As the Government army had suffered a loss at Prestonpans under Sir John Cope, an immediate result of the attempt to besiege Stirling Castle and the Battle it resulted in was the arrival of the Duke of Cumberland to take charge of the Government troops.

The Jacobites ultimately abandoned their siege of Stirling Castle. They instead decided to go north to their Highland lodgings and renew the campaign in the spring.

We hope you enjoyed this post, as always please like, share, tweet and comment.

All the best, The Culloden Team

Nairn and the Night Attack

On the 16th of April 1746, the Government army and the Jacobite army fought at Culloden Moor (then known as Drumossie Moor) for their final battle. The day before, the Duke of Cumberland, leader of the Government side, turned twenty-five. He and his troops stopped in Nairn, a seaside town about twelve miles east of Culloden, and celebrated with some brandy. The Jacobites planned to take advantage of this, and in an aim to replicate their success at Prestonpans, they employed one of the same tactics they had used for that battle: a night attack.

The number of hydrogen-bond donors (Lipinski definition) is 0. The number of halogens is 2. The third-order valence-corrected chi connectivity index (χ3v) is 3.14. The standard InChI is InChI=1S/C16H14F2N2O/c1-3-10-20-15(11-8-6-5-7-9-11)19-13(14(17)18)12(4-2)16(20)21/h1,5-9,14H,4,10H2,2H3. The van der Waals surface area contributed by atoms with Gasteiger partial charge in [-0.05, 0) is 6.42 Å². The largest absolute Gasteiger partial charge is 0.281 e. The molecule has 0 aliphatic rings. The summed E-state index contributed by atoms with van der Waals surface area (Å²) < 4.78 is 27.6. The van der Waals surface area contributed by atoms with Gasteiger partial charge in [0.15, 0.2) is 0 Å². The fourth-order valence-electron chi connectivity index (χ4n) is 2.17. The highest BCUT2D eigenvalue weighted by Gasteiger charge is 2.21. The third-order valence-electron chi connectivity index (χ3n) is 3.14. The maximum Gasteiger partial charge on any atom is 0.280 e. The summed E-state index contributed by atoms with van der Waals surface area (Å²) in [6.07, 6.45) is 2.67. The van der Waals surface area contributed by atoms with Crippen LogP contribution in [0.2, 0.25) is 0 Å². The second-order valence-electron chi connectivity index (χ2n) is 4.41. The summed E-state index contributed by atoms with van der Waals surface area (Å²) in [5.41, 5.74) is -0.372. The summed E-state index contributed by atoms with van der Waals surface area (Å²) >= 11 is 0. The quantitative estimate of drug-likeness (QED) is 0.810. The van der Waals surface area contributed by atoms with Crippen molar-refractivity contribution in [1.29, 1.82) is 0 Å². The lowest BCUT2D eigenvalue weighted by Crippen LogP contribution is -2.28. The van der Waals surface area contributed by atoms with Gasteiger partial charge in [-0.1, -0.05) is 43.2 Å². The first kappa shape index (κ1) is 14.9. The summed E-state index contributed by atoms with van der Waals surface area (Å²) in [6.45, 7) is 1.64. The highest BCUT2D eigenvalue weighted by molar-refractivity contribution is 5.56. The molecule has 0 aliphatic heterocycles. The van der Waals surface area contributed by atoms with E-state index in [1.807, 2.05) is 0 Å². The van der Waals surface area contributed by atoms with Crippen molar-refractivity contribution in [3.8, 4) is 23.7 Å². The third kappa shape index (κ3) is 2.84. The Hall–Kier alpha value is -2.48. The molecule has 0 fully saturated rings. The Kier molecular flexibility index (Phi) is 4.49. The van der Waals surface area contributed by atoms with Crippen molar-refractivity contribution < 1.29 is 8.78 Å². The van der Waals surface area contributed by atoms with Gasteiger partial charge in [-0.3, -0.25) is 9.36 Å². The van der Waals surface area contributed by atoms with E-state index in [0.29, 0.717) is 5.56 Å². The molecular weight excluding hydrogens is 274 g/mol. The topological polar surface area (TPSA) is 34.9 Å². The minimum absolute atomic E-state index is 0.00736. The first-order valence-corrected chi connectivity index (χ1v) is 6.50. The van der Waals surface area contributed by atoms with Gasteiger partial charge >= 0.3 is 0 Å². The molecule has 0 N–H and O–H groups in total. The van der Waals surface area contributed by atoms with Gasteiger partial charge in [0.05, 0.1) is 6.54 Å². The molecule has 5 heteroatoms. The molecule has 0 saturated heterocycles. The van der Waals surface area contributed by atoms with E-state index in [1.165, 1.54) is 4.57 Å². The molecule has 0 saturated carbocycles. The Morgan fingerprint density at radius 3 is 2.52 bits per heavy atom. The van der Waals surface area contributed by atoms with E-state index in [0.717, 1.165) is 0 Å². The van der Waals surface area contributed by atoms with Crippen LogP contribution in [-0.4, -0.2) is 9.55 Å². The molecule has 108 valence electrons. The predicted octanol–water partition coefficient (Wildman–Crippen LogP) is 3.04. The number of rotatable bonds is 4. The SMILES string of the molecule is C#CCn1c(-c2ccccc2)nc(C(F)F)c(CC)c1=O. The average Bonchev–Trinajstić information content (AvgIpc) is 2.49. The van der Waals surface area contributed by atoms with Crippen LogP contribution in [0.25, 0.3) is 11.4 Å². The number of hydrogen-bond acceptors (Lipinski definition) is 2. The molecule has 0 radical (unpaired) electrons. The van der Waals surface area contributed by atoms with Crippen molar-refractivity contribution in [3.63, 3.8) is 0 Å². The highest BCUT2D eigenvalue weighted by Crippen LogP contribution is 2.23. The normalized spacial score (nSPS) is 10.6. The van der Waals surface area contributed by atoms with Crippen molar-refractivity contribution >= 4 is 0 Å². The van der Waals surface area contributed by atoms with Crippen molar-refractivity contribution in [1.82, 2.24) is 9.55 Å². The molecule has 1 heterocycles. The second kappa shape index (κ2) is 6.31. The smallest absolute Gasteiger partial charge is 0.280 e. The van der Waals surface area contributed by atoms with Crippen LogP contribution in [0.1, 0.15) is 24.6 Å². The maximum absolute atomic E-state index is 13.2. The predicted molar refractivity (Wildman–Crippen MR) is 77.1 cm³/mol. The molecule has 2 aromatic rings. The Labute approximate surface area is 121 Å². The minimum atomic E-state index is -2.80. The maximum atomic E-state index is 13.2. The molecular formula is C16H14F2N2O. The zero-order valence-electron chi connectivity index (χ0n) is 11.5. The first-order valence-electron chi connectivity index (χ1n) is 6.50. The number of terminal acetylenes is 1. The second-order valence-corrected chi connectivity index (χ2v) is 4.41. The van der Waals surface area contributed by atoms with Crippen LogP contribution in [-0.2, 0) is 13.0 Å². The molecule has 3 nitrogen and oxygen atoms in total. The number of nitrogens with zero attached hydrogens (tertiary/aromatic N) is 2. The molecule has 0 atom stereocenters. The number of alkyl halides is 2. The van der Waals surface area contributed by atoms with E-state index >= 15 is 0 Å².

The Duke of Cumberland was a son of the Hanovarian King George II. After the Jacobite victories at Prestonpans and Falkirk Muir, the Duke arrived in Edinburgh to take over the command of the Government army. He planned to go to the Highlands, where Charles Edward Stuart was, but deciding to wait until spring for another battle, he first went to Aberdeen. There he had the troops trained in a tactic that rendered the Highland Charge less effective; this was deemed very important as the Highland Charge had been instrumental in the Jacobites’ victories in the previous two battles. From Aberdeen, the Government army marched towards Inverness, and just outside of the town of Nairn, it was decided that they should rest and drink in celebration of the Duke’s birthday.